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Ireland’s Tehran embassy reopening ‘under review’, says Coveney

Foreign Affairs Minister Simon Coveney said it “makes sense” to have an embassy in the Iranian capital, despite concerns.

THE GOVERNMENT IS “not ploughing ahead” with the reopening of Ireland’s embassy in Tehran,  Foreign Affairs Minister Simon Coveney has said.

Simon Coveney said the decision is “under review” and that if the Government decides to go ahead with the reopening of the embassy in the Iranian capital next year it will be because it “makes sense” to have diplomatic channels open with a country it has “concerns” about at present.

Earlier this month Coveney said the Government would be pressing ahead with the reopening.

The coalition Government has faced criticism after it announced in March 2021 that it wanted to reopen the embassy in the Iranian capital next year.

It was closed in 2012 as part of cost-cutting measures.

Since then an Irish team has been operating from the German embassy in Tehran.

“We’re not ploughing ahead with anything,” Coveney told reporters in Dublin.

“We made the decision to have a two-step process in relation to setting up diplomatic relations with Iran again from Tehran. The next step now is to re-establish that embassy over time, and that’s the commitment we’ve given.”

The Fine Gael minister said his record is “pretty strong” when it comes to being “very critical in terms of how the Iranian authorities have responded to protests in their own country, the number of protesters, many of them children, that have been killed”.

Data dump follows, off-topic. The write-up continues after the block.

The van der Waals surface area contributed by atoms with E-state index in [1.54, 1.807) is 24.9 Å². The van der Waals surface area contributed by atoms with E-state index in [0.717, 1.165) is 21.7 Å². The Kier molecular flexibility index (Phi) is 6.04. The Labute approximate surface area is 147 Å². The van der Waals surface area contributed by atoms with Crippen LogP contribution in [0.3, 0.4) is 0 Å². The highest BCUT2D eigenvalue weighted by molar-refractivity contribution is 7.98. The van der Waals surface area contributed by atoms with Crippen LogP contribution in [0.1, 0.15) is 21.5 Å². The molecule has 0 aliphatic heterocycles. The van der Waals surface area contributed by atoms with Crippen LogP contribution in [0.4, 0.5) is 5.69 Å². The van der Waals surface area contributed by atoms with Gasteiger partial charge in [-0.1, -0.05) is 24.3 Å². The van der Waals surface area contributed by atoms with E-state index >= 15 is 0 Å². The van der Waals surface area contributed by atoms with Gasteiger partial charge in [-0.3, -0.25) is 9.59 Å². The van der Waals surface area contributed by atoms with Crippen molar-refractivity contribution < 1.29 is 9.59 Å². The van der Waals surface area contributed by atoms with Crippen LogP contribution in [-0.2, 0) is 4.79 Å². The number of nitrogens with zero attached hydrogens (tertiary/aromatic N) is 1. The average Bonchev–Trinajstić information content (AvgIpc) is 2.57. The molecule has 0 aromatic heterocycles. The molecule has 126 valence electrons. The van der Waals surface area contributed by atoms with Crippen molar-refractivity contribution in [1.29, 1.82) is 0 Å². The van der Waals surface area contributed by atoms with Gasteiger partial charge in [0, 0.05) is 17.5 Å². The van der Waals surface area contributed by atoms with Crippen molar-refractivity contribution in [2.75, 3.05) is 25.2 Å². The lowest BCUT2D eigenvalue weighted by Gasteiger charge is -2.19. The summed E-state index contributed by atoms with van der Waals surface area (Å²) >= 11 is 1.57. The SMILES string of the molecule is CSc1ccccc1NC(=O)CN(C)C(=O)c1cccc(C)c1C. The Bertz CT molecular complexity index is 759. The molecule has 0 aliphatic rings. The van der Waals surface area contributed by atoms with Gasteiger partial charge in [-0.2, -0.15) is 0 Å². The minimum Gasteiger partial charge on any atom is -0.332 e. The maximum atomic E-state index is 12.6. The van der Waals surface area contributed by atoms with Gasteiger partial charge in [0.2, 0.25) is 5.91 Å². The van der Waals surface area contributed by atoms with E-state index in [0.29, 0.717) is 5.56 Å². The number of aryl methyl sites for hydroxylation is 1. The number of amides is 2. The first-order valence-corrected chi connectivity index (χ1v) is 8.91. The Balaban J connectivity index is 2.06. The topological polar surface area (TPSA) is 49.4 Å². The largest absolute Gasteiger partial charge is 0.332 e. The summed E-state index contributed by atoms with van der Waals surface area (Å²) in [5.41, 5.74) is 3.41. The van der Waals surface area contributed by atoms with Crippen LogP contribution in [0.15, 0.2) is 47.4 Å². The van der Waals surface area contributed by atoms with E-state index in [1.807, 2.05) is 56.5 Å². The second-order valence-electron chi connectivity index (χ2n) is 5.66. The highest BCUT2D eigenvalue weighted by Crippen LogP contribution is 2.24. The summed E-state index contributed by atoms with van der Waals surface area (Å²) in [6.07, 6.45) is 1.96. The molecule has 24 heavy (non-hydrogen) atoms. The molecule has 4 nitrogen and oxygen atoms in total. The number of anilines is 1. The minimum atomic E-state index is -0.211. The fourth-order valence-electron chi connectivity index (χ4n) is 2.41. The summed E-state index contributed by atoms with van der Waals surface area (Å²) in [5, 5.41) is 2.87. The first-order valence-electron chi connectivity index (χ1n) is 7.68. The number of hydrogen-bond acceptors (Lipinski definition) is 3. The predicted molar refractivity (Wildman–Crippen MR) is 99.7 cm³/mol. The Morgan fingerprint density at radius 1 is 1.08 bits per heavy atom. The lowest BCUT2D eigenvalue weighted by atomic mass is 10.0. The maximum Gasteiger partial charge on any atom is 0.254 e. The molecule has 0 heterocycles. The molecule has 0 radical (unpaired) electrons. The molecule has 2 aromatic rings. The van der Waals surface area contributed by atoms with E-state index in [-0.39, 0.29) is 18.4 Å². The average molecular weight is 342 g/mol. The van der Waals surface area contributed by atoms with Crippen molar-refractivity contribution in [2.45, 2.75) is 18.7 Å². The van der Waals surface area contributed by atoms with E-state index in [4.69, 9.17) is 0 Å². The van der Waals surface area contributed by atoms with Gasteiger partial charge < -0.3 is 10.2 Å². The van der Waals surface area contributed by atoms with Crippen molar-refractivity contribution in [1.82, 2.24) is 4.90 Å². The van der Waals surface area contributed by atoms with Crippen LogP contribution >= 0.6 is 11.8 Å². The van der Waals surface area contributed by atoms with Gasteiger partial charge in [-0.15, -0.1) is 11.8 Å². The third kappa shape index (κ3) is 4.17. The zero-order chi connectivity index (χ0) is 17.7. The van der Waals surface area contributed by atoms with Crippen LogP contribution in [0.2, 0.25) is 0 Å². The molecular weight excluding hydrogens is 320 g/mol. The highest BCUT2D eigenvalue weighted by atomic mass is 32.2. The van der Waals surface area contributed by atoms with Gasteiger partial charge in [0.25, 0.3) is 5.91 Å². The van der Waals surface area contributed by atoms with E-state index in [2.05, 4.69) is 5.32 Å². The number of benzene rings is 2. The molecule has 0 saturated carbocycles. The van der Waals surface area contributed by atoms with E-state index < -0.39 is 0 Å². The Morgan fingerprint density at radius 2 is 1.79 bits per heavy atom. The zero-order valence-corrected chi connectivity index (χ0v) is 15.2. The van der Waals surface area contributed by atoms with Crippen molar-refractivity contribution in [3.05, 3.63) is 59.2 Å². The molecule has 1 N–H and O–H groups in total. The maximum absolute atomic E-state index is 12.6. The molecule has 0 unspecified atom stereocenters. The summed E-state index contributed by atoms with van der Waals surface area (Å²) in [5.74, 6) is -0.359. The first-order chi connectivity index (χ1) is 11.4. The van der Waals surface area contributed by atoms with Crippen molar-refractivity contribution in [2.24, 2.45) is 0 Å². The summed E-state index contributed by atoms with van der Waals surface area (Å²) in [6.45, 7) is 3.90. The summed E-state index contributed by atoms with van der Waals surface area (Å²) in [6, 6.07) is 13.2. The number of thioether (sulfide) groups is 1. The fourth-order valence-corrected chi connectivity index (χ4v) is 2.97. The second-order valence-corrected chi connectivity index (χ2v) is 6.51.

“I do believe when you have things to say about a country and how it relates to the rest of the world, particularly a powerful country like Iran, having diplomatic channels open makes sense so you can have those tough discussions as opposed to simply shutting off diplomatic channels and have nothing to say,” he said.

“This is obviously a decision that is under review,” he added. “But if we open an embassy in Tehran next year, it’ll be because we want to have diplomatic channels open with a country that, of course, we have a lot of concerns with at the moment.”

There have been calls recently for the Government to reconsider its decision.

Government backbencher John Paul Phelan last week said that it would be an “appalling slap in the face” for citizens currently risking their lives protesting against the regime’s behaviour for the Government to open an embassy there.

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